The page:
Part of the field work at the Napanee and Carden sites is to visit nesting sites every 3-5 days to monitor the development of the chicks and success of the nests. Though it is important not to anthropomorphize the shrikes that we watch, it is apparent that each bird has a unique personality.

Here are some of Napanee’s most charismatic loggerhead shrikes.

The Bard

Despite loggerhead shrikes being a songbird species, they do not vocalize as much as other birds. Therefore when finding shrikes, we often see them before we hear them. The Bard is the exception to this rule. He can usually be heard before he is spotted. Unfortunately, despite his best efforts to attract a mate, he remains unpaired. See the video below to check out The Bard singing away.

 

The Red Bandit

Three of the Red Bandit’s fledglings perch in a red cedar tree.

This banded female was the first shrike found in Napanee. She was banded last year and returned to the area this year. Unfortunately, the red bandit disappeared for an entire month. For a while, she was almost like a figment of my imagination. We named her the Red Bandit after her red band and hoped one day she would be spotted again.

Suddenly she reappeared in an area that was surveyed every 3-4 days. Still, she never seemed to settle down with her mate. From then on, she was always flying around, never in one spot for too long, and most importantly, never visiting one tree repeatedly to indicate she had a nest. We decided this pair was simply not mating this year. That is, until the Red Bandit appeared with four fledglings in tow, truly living up to her name.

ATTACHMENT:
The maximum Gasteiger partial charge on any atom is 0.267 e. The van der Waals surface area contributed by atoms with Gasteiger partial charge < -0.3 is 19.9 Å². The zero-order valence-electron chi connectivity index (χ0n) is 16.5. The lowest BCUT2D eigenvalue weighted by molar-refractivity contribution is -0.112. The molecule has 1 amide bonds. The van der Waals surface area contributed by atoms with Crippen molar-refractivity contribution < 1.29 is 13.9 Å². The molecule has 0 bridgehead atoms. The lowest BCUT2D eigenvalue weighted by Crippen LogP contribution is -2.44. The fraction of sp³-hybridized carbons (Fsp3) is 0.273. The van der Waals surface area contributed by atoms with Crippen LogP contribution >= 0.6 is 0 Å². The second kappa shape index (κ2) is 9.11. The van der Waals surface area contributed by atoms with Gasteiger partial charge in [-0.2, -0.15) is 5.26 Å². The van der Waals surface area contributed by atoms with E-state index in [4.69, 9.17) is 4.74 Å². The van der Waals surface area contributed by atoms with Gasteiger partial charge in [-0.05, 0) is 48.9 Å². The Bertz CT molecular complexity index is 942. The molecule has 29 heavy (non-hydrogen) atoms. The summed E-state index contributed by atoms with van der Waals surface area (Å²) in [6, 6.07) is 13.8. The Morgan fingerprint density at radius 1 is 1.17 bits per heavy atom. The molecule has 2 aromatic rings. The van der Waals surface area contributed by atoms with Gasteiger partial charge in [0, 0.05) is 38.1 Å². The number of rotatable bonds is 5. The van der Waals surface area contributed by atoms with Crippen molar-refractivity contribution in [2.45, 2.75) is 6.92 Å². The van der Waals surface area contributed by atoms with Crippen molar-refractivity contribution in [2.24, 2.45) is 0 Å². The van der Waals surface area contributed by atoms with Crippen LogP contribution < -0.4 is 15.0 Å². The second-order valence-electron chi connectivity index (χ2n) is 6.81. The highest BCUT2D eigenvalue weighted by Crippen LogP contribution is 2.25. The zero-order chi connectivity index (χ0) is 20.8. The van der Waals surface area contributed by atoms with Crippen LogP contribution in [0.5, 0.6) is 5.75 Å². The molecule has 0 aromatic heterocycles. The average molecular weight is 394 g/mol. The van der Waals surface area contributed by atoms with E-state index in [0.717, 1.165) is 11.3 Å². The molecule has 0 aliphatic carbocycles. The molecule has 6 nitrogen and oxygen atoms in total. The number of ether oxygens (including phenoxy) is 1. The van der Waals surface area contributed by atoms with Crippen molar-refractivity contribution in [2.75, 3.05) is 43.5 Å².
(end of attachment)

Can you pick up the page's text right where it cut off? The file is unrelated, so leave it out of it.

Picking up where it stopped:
Prufrock & Count Olaf

Count Olaf holds a green insect for his mate Prufrock.

This pair was our last pair to be found in the Napanee area. Prufrock was first spotted perching atop a horse carcass and named in reference to A Series of Unfortunate Events. The bird was presumed to be female due to what appeared to be a brood patch (missing feathers on the breast), and her lack of singing. After being observed for a full hour in which she perched atop the dead horse, a mate appeared!

AHA! It was Count Olaf in disguise all along! The true Prufrock had been incubating the entire time, and only came out to receive a morsel from her mate before returning to her nest.

 

 

 

Garfield & Odie

Garfield and Odie were always difficult to find on Mondays. It seemed, like the cartoon character, they too hated Mondays. Once the nest tree for this pair was located, it became clear, that this pair was the best shrike parents we had on the Napanee Limestone Plains. Garfield and Odie visit the nest and feed more often than other pairs. Through their dedication, they have fledged four young. See Odie feeding the four fledglings in the video below.

Both Garfield and Odie were banded this year. These bands help with identification in the future. With luck they will return next year and be just as successful.

Lead Biologist Hazel Wheeler holds Garfield after banding. Photo by Kayla Villeda.

 

Crystal Kelly

Napanee Shrike Biologist